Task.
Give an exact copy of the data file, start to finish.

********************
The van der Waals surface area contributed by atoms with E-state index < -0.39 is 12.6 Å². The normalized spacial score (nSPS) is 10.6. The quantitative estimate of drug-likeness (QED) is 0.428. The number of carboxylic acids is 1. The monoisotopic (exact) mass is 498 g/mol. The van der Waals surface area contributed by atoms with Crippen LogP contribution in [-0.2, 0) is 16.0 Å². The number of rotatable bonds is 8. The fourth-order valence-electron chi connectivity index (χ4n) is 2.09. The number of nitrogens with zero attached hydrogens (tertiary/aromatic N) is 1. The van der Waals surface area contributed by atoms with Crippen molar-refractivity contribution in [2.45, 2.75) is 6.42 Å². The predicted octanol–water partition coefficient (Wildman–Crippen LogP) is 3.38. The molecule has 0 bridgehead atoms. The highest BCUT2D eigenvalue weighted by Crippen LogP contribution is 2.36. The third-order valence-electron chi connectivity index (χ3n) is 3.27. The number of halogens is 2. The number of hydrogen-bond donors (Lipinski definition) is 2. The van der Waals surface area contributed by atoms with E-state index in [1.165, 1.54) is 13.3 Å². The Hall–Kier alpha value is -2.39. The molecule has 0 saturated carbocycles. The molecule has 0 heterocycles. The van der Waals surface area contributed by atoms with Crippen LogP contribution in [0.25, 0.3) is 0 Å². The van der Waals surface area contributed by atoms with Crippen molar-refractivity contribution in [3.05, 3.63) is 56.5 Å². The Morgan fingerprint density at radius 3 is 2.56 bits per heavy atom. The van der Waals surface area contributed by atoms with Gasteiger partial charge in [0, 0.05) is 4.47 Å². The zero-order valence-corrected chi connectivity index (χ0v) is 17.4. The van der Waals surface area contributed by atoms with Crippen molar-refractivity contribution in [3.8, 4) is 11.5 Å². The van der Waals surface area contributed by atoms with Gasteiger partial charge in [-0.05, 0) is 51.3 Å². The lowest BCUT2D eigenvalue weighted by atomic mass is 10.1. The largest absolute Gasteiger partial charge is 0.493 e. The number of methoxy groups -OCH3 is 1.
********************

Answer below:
The van der Waals surface area contributed by atoms with E-state index < -0.39 is 12.6 Å². The normalized spacial score (nSPS) is 10.6. The quantitative estimate of drug-likeness (QED) is 0.428. The number of carboxylic acids is 1. The monoisotopic (exact) mass is 498 g/mol. The van der Waals surface area contributed by atoms with Crippen LogP contribution in [-0.2, 0) is 16.0 Å². The number of rotatable bonds is 8. The fourth-order valence-electron chi connectivity index (χ4n) is 2.09. The number of nitrogens with zero attached hydrogens (tertiary/aromatic N) is 1. The van der Waals surface area contributed by atoms with Crippen molar-refractivity contribution in [2.45, 2.75) is 6.42 Å². The predicted octanol–water partition coefficient (Wildman–Crippen LogP) is 3.38. The molecule has 0 bridgehead atoms. The highest BCUT2D eigenvalue weighted by Crippen LogP contribution is 2.36. The third-order valence-electron chi connectivity index (χ3n) is 3.27. The number of halogens is 2. The number of hydrogen-bond donors (Lipinski definition) is 2. The van der Waals surface area contributed by atoms with E-state index in [1.165, 1.54) is 13.3 Å². The Hall–Kier alpha value is -2.39. The molecule has 0 saturated carbocycles. The molecule has 0 heterocycles. The van der Waals surface area contributed by atoms with Crippen LogP contribution in [0.25, 0.3) is 0 Å². The van der Waals surface area contributed by atoms with Crippen molar-refractivity contribution in [3.05, 3.63) is 56.5 Å². The Morgan fingerprint density at radius 3 is 2.56 bits per heavy atom. The van der Waals surface area contributed by atoms with Gasteiger partial charge in [0, 0.05) is 4.47 Å². The zero-order valence-corrected chi connectivity index (χ0v) is 17.4. The van der Waals surface area contributed by atoms with Crippen molar-refractivity contribution in [3.8, 4) is 11.5 Å². The van der Waals surface area contributed by atoms with Gasteiger partial charge in [-0.05, 0) is 51.3 Å². The lowest BCUT2D eigenvalue weighted by atomic mass is 10.1. The largest absolute Gasteiger partial charge is 0.493 e. The number of methoxy groups -OCH3 is 1.